“We must admit that this relationship between the Republic of Moldova and the European Union has a context that is not really political, as the European Council is a political body and its decision is political, but is rather a geopolitical one. In general, it is for the first time in the history of the European Union that the European Commission gives the go-ahead for formal accession negotiations before the country fully fulfilled all the preset conditions. So, if we look at the Commission’s report, we see that we didn’t fulfill all the steps – those nine recommendations. Namely Russia’s war of aggression against Ukraine hastened this process that is usually rather slow and meticulous,” explained Dorina Baltag.
She noted that the European Commission however underlined that the combined technical part for Moldova and Ukraine can start immediately after the EU leaders begin to discuss, either this decision is taken in December or next March, when the Commission will provide one more report on the steps taken by Moldova. The researcher considers the decision will be taken most probably in March.
Political commentator Nicolae Negru reiterated that the nine recommendations put forward by the European Commission for Moldova reflect the Copenhagen criteria concerning the solidity of state institutions, the functioning of the market economy, etc. “Namely if the Republic of Moldova’s economy will cope with the competition existing in the EU, if it is accepted into the EU, or will have to be maintained, which is unacceptable. It’s clear that the Republic of Moldova will be helped, but this doesn’t mean that all its duties will be fulfilled in its place,” stated the commentator.
Among the requirements, he also mentioned the ensuring of the respect for the basic human rights, the situation of the media, the relations with civil society, etc. “But out of the nine recommendations, three were fulfilled not sufficiently well. These refer to the justice sector reform that is done very slowly. The decision will be taken now, but anyway with the mention that the negotiations will start in March if the three overdue conditions are fully fulfilled. It is expected that the Republic of Moldova will carry out this assessment of judges and prosecutors and we will have a complete Superior Council of Magistracy, will have a Superior Council of Prosecutors, a Supreme Court of Justice and all these institutions of the judicial system will start to function so as to show their independence and political interference in the work of judges, prosecutors and others will not be possible. They also said that things are not perfect in the fight against corruption. There are particular results, but conclusive cases of conviction of corrupt persons, powerful oligarchs are required. There is one case only, of Ilan Shor, but there are yet many other cases pending in court,” stated Nicolae Negru.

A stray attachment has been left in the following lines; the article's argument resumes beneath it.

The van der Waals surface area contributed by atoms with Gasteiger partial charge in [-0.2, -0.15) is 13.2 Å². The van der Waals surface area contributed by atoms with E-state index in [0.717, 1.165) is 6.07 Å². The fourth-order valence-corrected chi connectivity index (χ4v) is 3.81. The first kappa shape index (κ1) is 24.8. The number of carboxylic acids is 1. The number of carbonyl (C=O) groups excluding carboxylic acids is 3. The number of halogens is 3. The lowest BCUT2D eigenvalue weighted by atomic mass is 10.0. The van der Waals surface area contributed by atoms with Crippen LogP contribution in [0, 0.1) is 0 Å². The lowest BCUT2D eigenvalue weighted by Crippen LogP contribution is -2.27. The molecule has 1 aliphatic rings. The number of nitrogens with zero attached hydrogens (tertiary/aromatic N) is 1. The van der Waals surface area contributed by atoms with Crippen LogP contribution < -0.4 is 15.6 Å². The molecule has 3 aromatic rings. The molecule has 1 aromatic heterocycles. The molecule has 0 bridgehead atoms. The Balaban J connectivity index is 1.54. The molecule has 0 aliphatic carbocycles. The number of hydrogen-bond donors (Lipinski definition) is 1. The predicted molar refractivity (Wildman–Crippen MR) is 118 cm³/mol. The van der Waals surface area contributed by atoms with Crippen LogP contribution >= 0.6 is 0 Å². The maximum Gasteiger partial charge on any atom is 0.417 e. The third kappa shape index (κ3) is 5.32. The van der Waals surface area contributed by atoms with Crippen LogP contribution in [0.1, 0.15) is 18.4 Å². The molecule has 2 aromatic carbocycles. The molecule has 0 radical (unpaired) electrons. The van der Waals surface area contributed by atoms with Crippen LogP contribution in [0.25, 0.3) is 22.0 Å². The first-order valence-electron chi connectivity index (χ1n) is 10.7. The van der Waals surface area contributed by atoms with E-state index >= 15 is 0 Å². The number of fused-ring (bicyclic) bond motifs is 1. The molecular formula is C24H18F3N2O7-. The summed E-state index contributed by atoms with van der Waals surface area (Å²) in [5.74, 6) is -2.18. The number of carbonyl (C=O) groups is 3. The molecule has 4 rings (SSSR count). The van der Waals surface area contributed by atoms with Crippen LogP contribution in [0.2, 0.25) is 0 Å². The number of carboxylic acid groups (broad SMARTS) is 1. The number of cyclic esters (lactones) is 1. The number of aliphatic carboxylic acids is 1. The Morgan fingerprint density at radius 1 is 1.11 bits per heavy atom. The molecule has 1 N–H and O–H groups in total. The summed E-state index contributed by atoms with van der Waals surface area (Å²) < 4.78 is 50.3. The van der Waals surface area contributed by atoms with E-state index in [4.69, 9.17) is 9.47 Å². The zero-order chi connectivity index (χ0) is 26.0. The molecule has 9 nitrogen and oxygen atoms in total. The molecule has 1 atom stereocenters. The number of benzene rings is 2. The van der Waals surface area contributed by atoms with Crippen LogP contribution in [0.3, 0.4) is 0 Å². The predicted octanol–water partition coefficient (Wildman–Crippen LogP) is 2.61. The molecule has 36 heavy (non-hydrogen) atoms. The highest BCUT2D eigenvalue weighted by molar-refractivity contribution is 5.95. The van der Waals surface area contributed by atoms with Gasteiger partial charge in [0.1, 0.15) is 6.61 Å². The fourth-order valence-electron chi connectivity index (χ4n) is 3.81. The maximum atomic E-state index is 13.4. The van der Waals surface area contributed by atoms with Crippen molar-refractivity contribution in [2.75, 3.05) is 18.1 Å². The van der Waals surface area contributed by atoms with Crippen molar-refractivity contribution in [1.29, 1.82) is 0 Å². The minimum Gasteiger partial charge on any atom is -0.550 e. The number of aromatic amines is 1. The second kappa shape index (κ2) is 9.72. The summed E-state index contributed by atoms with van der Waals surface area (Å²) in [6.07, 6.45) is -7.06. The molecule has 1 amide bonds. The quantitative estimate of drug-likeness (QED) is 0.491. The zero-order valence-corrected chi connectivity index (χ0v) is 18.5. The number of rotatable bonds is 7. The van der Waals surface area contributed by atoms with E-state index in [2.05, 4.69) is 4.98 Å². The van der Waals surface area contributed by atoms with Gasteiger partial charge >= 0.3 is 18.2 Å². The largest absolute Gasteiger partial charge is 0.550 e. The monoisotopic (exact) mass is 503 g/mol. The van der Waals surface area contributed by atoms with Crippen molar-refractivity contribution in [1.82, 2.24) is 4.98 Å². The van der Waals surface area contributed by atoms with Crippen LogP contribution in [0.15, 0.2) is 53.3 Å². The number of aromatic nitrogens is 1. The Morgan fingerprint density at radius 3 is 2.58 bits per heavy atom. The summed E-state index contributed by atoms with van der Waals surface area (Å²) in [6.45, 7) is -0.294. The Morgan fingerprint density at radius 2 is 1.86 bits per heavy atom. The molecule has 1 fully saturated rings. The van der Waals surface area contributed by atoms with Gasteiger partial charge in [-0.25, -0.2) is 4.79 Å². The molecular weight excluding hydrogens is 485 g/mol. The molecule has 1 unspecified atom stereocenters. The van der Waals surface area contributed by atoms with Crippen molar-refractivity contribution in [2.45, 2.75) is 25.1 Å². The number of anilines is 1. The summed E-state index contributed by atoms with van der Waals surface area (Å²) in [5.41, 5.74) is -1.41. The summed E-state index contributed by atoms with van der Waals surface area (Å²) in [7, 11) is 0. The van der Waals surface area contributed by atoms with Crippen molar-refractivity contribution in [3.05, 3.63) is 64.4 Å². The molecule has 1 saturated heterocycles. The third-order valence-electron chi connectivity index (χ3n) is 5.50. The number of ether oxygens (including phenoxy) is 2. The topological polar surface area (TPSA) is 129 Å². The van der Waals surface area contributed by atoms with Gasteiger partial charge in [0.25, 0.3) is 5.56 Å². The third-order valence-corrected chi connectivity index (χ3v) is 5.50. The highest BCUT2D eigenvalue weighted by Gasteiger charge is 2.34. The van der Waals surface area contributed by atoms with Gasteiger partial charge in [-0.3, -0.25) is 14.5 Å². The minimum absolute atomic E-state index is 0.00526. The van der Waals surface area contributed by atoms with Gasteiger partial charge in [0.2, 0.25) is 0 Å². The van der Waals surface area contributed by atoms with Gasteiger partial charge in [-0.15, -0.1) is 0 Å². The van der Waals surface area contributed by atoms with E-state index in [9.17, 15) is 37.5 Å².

According to the commentator, until recently the duties of the judicial institutions hadn’t been clear, but legal provisions to delimit these duties were now adopted. The deoligarchization of Moldova is also required, which is not to allow interest groups, business groups or political groups to become involved in economic, political, information activities, which is very important. Particular progress was made, but significant results are yet necessary.
“I think that without this theoretical fulfillment, the European Council will have to take a decision that will start to be implemented next March, when the European Commission will present another report, on the state of democracy, the economy etc. in the Republic of Moldova. The decision will be taken now, in December,” noted Nicolae Negru.
The public debate entitled “Possible scenarios for European Council’s decision about Moldova” was the 295th installment of IPN’s project “Developing Political Culture through Public Debates” which is supported by the Hanns Seidel Foundation.